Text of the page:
WASHINGTON (KKCO) -- Though Colorado Senator Michael Bennet is "relieved" that Congress was able to pass a debt deal before the default deadline, he says elected leaders must continue working to reduce our nation's debt.
Bennet, a Democrat, was among the 74 U.S. Senators who voted in favor of the debt plan President Obama signed into law Tuesday.
"It gets us past this debt ceiling which would have created the first default in this country's history and the downgrading of our credit rating," said Bennet. "As a taxpayer, I couldn't imagine that we put ourselves in this position."
He says he was pleased to see the measure passed with bi-partisan support -- but most of the praise for the legislation ended there.
"This is not a bill that I or any one Coloradan would have written," said Bennet. "It's not comprehensive enough. I want to see a plan that's going to reduce our debt by about four trillion dollars over the next ten years. This gets us about halfway there and we're going to have to keep working on it."
The bulk of that work will come from a 12 member bi-partisan committee that will have to identify $1.5 trillion or more in additional cuts by November 23, as required by the deal. The committee will be made up of six members from each chamber with an equal number of Republicans and Democrats.
Congressional leaders have yet to decide who will serve on the committee. Bennet says he has received no indication of when those decisions will be made.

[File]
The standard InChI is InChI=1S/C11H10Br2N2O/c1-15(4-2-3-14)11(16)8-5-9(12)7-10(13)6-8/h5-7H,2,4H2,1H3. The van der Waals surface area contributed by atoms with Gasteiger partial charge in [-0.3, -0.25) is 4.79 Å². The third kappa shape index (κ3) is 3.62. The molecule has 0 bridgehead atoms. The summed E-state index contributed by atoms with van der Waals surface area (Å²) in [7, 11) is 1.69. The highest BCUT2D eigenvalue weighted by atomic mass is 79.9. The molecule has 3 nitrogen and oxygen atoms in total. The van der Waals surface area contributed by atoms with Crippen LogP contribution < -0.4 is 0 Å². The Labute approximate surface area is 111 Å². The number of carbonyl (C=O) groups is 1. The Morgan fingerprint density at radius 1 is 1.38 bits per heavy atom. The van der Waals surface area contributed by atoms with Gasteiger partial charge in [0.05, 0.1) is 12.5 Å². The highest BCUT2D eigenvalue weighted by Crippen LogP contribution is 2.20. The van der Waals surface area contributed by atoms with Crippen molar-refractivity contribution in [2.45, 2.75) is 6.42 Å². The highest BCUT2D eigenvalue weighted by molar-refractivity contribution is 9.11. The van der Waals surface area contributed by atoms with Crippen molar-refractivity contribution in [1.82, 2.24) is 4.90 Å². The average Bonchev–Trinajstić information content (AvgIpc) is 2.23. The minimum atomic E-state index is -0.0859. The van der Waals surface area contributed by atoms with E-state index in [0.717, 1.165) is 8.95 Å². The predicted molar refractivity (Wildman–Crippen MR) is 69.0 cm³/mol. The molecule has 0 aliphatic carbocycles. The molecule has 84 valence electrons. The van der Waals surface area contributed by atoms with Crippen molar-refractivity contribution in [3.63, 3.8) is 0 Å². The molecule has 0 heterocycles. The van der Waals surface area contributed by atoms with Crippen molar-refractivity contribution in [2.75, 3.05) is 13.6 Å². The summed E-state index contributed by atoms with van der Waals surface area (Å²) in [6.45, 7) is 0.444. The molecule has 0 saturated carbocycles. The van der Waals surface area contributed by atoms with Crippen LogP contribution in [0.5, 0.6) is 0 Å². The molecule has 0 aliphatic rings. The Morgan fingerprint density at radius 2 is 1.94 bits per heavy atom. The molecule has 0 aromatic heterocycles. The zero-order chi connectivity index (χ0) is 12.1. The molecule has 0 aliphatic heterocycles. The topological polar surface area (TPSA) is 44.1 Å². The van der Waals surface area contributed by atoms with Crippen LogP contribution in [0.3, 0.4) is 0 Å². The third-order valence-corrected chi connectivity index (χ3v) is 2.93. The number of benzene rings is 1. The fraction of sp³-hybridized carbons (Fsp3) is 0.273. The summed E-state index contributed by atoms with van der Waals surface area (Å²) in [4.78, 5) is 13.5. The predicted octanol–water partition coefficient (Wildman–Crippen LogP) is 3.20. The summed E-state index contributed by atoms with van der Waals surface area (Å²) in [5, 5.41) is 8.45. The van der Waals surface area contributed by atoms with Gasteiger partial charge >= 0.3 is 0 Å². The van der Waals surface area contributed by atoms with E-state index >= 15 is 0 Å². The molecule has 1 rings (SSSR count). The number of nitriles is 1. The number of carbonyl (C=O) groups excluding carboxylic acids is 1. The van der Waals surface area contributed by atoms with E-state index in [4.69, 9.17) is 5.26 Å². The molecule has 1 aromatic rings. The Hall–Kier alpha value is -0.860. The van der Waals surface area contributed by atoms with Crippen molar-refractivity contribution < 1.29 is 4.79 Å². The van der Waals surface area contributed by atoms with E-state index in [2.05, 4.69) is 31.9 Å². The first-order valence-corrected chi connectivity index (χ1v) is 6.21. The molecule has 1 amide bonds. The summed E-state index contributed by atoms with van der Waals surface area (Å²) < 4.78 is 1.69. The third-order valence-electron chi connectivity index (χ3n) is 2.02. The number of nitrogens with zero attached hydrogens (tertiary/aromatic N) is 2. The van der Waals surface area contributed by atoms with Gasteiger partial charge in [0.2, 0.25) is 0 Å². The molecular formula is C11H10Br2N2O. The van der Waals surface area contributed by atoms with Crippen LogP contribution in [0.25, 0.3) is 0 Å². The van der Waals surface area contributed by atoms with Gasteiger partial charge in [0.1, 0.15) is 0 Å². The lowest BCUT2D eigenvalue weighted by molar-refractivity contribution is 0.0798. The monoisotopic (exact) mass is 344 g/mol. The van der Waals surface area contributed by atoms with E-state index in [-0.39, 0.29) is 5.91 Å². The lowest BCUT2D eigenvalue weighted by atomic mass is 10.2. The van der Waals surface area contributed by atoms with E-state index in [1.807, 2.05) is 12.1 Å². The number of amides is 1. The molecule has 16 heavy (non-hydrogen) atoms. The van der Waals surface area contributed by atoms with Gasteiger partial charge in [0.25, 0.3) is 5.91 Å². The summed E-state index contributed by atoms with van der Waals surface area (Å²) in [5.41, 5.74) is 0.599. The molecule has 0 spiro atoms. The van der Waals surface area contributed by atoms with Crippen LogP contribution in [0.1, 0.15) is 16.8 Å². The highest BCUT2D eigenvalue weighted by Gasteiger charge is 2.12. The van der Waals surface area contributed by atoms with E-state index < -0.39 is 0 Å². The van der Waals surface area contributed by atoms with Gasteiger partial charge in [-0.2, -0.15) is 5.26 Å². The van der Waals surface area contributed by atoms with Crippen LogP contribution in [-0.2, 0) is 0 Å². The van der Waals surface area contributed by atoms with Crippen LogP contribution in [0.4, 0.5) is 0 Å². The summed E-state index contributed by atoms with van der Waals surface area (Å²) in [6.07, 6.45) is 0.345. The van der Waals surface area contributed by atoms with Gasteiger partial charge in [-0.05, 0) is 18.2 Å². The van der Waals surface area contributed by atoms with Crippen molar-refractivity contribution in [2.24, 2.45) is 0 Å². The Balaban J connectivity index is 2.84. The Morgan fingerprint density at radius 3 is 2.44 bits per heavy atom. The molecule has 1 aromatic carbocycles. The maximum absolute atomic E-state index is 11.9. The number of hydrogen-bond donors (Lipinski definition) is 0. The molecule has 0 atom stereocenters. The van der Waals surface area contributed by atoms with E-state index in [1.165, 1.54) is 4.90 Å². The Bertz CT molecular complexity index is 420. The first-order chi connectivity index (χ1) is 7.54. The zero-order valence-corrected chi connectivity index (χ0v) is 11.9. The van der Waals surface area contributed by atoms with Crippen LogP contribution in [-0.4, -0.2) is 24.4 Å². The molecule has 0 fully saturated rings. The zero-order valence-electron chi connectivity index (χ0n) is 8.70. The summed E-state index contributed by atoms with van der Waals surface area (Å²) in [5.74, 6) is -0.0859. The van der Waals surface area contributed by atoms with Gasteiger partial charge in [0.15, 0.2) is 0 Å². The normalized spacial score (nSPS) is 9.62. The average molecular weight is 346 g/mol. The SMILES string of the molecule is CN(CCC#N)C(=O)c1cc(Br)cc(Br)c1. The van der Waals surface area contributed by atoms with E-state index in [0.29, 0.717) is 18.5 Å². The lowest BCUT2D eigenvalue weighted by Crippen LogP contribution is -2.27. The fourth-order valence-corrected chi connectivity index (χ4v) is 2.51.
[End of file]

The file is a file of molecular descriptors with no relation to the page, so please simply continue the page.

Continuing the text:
"What I hope is that the people who are appointed to this committee are people that are actually interested in solving the problem," said Bennet. "Too often these things are set up in a way that is meant to fail. I can only hope that's not true in this case and we can have a substantive conversation. If the committee is working in a spirit of goodwill, they're going to help all of us understand the challenges and produce the policy results that are actually worthy of our kids and grandkids."
The committee's recommendations are guaranteed an up-or-down vote by the end of December. If the recommendations do not pass, a series of cuts to defense and non-defense programs will automatically kick in, matching the size of the debt ceiling increase.
"The idea of that mechanism, which is referred to as a sequester, is that it's so unpleasant, it's so unattractive, it would actually force the politicians to come to an agreement that's more rational than that," said Bennet.